Sunday, December 11, 2016

Bauble pattern

I posted some time ago a Christmas bauble and I promissed to share the pattern.
It is not dificult to do... except you want to do it the way I did it: with 3 shuttles and using padding tatting.
The pattern is just rings and chains and at the first glance, one can say: 1 shuttle and a ball, 2 different colours would do it. But if you search for neat work, no knots to change directions and smooth finish, then I would still chose the 3 shuttles solution. Trust me, I have tried the easy way, I was not happy with the result: the elements were twisting and the lace did not bend but just fold at the point where the knot was done. This is, by the way, what I disliked with needle tatting: pictures are nice, but the actual lace not that much.

Why 2 shuttles and the ball would not do it? Because you will want to have the possibility to switch 2 shuttles with green thread without making knots or "jumps" between the upper and the lower side of the ds. Which will lead to a not nice finish.
Why padding? Well the same reason. See that lower red ring? With 2 shuttles you cannot make it look really nice. And by padding, you can nicely hide that red thread and use it only when you want it. Happy GR8 owners....

So 3 shuttles for me. Padding. For the ones needing to refresh the technique you can refer to the video of Karen Cabrera here or to a tutorial from Georgia Seitz. Both perfect to learn this technique.
All the chains have 20 ds, and are done with padding, no turn work.
You will use the upper green shuttle for the rings and the lower green shuttle for the padding.

Prepare the 3 stars. Mine were 5-5-5-5 or 5 -10 - 5 for the petals with no joins.
Make with the red thread a 10 ds ring. Snug, and keep it.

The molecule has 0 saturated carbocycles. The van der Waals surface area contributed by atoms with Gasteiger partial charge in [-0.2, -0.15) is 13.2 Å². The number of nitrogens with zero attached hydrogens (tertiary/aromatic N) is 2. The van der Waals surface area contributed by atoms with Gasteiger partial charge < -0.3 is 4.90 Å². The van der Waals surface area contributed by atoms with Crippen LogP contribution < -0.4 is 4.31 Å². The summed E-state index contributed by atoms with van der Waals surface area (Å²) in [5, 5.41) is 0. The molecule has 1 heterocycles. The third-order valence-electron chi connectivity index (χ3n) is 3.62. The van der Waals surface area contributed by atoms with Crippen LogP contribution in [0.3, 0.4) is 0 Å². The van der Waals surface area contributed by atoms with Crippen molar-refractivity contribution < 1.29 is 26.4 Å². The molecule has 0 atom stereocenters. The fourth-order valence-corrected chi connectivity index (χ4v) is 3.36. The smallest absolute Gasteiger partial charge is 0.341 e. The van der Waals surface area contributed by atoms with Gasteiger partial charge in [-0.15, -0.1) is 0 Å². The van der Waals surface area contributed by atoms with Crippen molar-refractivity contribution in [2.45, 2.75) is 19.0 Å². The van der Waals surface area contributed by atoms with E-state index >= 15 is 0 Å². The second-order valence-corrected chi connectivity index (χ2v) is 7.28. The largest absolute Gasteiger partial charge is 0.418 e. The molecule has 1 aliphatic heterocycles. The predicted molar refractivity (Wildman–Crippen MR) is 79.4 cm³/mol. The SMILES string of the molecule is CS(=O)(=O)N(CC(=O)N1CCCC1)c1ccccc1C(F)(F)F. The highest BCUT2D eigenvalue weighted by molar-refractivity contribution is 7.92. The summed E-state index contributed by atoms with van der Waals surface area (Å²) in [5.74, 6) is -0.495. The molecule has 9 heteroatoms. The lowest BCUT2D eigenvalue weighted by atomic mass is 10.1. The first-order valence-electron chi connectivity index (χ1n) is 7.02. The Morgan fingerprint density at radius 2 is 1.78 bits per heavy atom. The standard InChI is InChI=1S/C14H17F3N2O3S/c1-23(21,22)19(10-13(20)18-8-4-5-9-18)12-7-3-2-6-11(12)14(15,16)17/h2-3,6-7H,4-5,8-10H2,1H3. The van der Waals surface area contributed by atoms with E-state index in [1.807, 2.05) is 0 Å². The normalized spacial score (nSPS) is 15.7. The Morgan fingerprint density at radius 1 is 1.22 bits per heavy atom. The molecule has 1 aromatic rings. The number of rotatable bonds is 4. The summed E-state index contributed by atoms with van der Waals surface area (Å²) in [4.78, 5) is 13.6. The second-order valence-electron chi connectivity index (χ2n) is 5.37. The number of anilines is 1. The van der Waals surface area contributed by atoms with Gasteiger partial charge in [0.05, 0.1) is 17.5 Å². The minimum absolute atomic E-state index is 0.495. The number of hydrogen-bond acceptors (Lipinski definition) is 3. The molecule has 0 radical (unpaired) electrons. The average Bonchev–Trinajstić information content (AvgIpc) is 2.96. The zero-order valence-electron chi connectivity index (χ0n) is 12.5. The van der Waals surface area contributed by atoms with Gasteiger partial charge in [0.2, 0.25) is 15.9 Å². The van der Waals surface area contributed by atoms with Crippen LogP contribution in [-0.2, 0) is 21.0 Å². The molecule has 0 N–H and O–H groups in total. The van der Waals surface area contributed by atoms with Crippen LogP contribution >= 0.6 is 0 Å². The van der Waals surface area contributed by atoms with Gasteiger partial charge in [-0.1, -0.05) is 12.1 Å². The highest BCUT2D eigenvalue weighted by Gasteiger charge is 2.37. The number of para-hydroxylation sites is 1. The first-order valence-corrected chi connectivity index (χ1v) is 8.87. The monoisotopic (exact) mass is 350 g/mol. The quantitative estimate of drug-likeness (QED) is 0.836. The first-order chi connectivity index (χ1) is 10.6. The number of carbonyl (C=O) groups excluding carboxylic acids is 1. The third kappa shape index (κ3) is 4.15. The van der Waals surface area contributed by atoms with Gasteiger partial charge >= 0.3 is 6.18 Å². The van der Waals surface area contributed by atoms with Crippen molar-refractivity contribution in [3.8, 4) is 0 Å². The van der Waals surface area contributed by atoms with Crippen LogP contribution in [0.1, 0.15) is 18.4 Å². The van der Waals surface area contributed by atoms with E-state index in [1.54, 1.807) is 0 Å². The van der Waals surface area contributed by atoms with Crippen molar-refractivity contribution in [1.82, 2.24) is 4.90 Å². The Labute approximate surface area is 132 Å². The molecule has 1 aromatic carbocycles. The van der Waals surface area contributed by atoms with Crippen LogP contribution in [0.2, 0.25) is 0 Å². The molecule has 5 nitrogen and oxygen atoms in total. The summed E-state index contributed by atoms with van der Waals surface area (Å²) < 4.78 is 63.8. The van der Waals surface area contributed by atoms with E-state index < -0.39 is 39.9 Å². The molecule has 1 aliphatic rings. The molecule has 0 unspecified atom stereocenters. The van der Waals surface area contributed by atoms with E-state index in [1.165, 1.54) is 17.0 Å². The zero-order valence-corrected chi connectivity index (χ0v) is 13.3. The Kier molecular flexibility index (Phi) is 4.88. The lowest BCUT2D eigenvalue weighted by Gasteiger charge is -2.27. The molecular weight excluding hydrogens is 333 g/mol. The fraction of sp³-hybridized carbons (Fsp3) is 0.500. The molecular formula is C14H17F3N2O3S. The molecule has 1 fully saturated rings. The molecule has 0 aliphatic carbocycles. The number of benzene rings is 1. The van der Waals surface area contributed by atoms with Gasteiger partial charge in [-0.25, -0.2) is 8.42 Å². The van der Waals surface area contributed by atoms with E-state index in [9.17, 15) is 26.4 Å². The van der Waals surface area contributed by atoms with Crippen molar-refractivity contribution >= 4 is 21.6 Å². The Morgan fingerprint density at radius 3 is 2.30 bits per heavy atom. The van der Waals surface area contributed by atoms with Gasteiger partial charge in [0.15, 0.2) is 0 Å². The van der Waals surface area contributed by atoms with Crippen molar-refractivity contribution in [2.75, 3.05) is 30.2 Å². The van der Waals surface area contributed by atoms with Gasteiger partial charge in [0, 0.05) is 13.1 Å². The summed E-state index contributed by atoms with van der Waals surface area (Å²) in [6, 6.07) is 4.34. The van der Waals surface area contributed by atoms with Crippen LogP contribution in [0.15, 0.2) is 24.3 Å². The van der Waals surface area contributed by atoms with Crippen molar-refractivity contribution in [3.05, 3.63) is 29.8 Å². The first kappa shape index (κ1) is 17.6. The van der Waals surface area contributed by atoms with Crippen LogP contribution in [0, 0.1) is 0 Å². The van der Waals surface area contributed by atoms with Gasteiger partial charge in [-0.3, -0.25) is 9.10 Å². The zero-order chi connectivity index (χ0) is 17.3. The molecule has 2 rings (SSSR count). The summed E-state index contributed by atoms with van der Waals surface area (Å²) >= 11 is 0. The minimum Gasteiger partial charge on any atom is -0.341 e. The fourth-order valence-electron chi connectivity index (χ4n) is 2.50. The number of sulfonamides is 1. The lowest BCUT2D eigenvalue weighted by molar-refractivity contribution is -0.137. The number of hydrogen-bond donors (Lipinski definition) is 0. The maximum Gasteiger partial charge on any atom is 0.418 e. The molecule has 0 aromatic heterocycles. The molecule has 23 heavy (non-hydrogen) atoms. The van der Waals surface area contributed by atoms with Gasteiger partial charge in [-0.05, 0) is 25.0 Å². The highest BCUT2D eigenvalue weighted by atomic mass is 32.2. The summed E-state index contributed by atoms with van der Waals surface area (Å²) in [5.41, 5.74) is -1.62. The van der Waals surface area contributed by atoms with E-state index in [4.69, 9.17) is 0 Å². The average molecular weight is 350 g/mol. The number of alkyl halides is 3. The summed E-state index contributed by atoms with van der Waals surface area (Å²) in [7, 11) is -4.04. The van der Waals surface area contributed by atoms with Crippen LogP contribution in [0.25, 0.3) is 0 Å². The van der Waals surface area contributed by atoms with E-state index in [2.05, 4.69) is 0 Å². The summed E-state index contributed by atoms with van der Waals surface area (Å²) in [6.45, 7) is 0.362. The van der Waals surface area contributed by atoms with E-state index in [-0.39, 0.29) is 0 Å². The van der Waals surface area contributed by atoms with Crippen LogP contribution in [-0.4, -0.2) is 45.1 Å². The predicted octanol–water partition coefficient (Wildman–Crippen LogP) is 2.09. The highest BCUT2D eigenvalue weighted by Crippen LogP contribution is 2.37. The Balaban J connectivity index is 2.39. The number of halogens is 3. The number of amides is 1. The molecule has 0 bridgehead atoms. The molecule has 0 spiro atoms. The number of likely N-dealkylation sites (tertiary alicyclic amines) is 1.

Green shuttle: 
R1: 10 - 5 - 5
R2: 5 + 8 + (to 1 red star) 8 - 5. 
R3: 5 + 5 - 10. 
Do not turn 
Place at the base of the trefoil the small red ring (R4) and prepare for padding. Hold both threads together. Make 20 unflipped ds. Snug well, you can also pull a bit the thread thread. 
Red shuttle: R5: 10 ds. Close ring. Do not turn work. 
Upper green shuttle: R6 10 + 8 - 2 close. 
R7: 2 + 8 - 10 close. 
Lower green shuttle: padded chain 20 ds. Snug well. 
Red shuttle: R8: 10 ds. 
Upper green shuttle: R9: 10 + 8 - 2. 
R10: 2 + 8 - 10. Do not turn work. 
Chain 20 ds. padded. 
Upper green shuttle: R11: 9 + - 2- 9. Turn work. 
Red shuttle: R12: 10 - 10. Turn work, prepare for padding. 
Chain: 20 ds. 
Repeat to get to the upper trefoil. 
Work trefoil and join to the star. 
Do not turn work. Chain padding: 20 ds. Shug, turn work. 
Red shuttle: R13: 8 + 5 - 3. Do not turn work. 
Red shuttle: R14: 3 + 5 - 8. Turn work. 
Chain, padding 20 ds. Repeat 2 more times. 
Join the last eement to the first one. 
Cut and hide ends. 

Now you can finish your baubles as you like. I made them this way: 


They are not that bad and all the trouble with the 3 shuttles is really worth doing.  
If you get inspired to work them and if you get stuck, just give me sign. 
If you find an easier way to do it, please let me know. 
Needle tatters could trick the encapsulating by using 2 threads in the needle... and then switch the needle from 1 thread to the other. Sorry, hard to find a decent equivalent for a 3 shuttle pattern to be worked with the needle. Of course, you can ease your life and give up the 2 colours and use 2 shuttles and red beads instead...